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The Gorilla 1927

Charlie Murray, director Vin Moore and George Sidney in The Cohens and Kellys in Africa (1931)

Charlie Murray, director Vin Moore and George Sidney in The Cohens and Kellys in Africa (1931)

The Gorilla is a 1927 American silent horror film directed by Alfred Santell based on the play of the same name by Ralph Spence. The film stars Charles Murray, Fred Kelsey, Alice Day and Walter Pidgeon. The plot of the film revolves around a series of murders committed by a man in an ape suit. The film was remade with sound in 1930 and 1939

The Gorilla 1927 scary poster

The Gorilla 1927 scary poster

Out of the underworld comes the Gorilla – strangler of men, kidnapper of women! In come Mulligan and Garrity, two famous detectives who hear all, see all and know nothing! Out go the lights – on go the thrills! Shrieks! Yells! Roars! Screams! More Shrieks! “MULLIGAN, MULLIGAN, WHERE THE HELL IS MULLIGAN?”

The Gorilla 1927

The Gorilla 1927

WHO is the Gorilla? Nobody knows! WHAT is the Gorilla? Anybody will tell you ! It’s the creepiest, wooziest, funniest of all mystery shows!

The Gorilla 1927

The Gorilla 1927

Ralph Spence wrote his play ‘The Gorilla’ in the mid-1920s, when Broadway audiences had already seen several dead-earnest thriller plays about spooky old houses full of trapdoors and masked villains. The posters for the 1925 Broadway production of ‘The Gorilla’ acknowledged its predecessors, by ballyhooing: ‘Out-bats “The Bat”! Out-cats “The Cat and the Canary”! Out-warns “The Last Warning”!’ What made ‘The Gorilla’ a hit onstage was the fact that it spoofed the cliches of spooky-house plays while managing to be somewhat scary on its own merits, much as ‘Arsenic and Old Lace’ would be a few years later.

Fred Kelsey and Charles Murray in The Gorilla 1927

Fred Kelsey and Charles Murray in The Gorilla 1927

The various film versions of ‘The Gorilla’ downplay the thriller elements, replacing them with lowbrow slapstick comedy … thus rendering a wildly improbable story line even more implausible. Fortunately, the 1927 silent film (the first screen version) is quite funny, although it deviates considerably from Spence’s play. Sour old miser Cyrus Townsend (played by sour old character actor Claude Gillingwater) is murdered. There are several suspects, since Cyrus had many enemies … including his brother Uriah (Tully Marshall). Cyrus’s daughter (beautiful black-haired Alice Day) decides to solve her dad’s murder. For some reason, the leading suspect is a gorilla, who appears to have wandered in from the street. (As gorillas do.) Or could it be that the gorilla is a murderer in a gorilla suit? Maybe there are TWO gorillas: a real one, and one in a costume…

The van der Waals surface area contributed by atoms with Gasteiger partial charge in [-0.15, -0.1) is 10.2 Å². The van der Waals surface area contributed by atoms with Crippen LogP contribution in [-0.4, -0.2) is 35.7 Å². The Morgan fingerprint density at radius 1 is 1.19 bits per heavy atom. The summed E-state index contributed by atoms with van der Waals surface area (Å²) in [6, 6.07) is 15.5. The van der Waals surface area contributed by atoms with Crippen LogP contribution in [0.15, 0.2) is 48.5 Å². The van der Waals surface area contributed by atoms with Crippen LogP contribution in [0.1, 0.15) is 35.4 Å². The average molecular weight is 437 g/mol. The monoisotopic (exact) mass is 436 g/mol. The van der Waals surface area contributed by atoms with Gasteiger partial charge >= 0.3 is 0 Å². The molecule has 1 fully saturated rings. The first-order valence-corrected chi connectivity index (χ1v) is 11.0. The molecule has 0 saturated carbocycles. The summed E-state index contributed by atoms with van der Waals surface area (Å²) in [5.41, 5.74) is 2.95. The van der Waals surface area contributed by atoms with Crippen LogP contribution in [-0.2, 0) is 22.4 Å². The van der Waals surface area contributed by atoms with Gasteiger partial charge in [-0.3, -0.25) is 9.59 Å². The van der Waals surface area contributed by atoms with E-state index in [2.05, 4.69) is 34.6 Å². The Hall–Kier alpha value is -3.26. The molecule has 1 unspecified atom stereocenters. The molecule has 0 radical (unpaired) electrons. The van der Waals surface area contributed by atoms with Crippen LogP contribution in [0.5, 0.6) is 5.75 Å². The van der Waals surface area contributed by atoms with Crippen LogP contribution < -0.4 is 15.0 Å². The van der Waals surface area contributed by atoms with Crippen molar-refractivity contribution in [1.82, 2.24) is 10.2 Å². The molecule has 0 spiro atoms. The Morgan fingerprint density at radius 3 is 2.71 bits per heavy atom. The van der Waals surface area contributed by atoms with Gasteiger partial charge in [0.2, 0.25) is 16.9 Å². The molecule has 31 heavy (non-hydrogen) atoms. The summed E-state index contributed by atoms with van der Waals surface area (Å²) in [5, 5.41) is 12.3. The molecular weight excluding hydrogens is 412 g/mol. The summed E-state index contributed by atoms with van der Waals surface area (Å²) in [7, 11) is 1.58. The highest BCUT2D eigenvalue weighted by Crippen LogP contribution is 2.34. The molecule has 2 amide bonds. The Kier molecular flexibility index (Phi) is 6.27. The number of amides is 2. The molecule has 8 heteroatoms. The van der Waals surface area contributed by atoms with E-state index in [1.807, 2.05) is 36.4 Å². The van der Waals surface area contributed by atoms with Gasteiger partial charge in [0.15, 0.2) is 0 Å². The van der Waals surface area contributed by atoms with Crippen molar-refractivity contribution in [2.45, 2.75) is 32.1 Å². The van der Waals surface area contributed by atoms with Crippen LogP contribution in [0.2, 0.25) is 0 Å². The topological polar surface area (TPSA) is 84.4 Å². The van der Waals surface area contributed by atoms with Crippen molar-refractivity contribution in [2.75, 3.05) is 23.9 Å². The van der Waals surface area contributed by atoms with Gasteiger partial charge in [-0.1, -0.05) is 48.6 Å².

Lloyd Hamilton and a gorilla

Lloyd Hamilton and a gorilla

The plot makes no sense at all, but this movie is enjoyable in a demented way. Veteran comic Charlie Murray (a former Keystone Cop) steals the show as a dim-witted detective. The funniest scene has Murray tiptoeing through the spooky house in search of the gorilla, unaware that the gorilla is tiptoeing along directly behind him! This is the sort of routine that Lou Costello did later, but it’s much funnier as Murray does it … and the silent film gives Murray an advantage over Costello. (In a silent film, we don’t wonder why the comedian doesn’t hear the gorilla tiptoeing behind him.)

The Gorilla

The Gorilla

Eventually, virginal damsel Alice Day ends up in the clutches of the gorilla. Just so we get the symbolism, Alice wears a diaphanous white outfit in this scene that makes her look very virginal. The photography and direction are excellent, and there are some impressively creepy scenes centered in a spiral staircase worthy of Hitchcock’s ‘Vertigo’.

The Gorilla

The Gorilla

The Gorilla

The Gorilla

The Gorilla

The Gorilla

The Gorilla

The Gorilla

HERE COMES THE SPOILER RIGHT NOW. Handsome young Walter Pidgeon, who is so helpful to sweet Alice, turns out to be the dastardly villain. Interestingly, Pidgeon was also in the 1930 remake of ‘The Gorilla’, although in a different role. I’ll rate this silent version 9 points out of 10, despite its wild implausibility.

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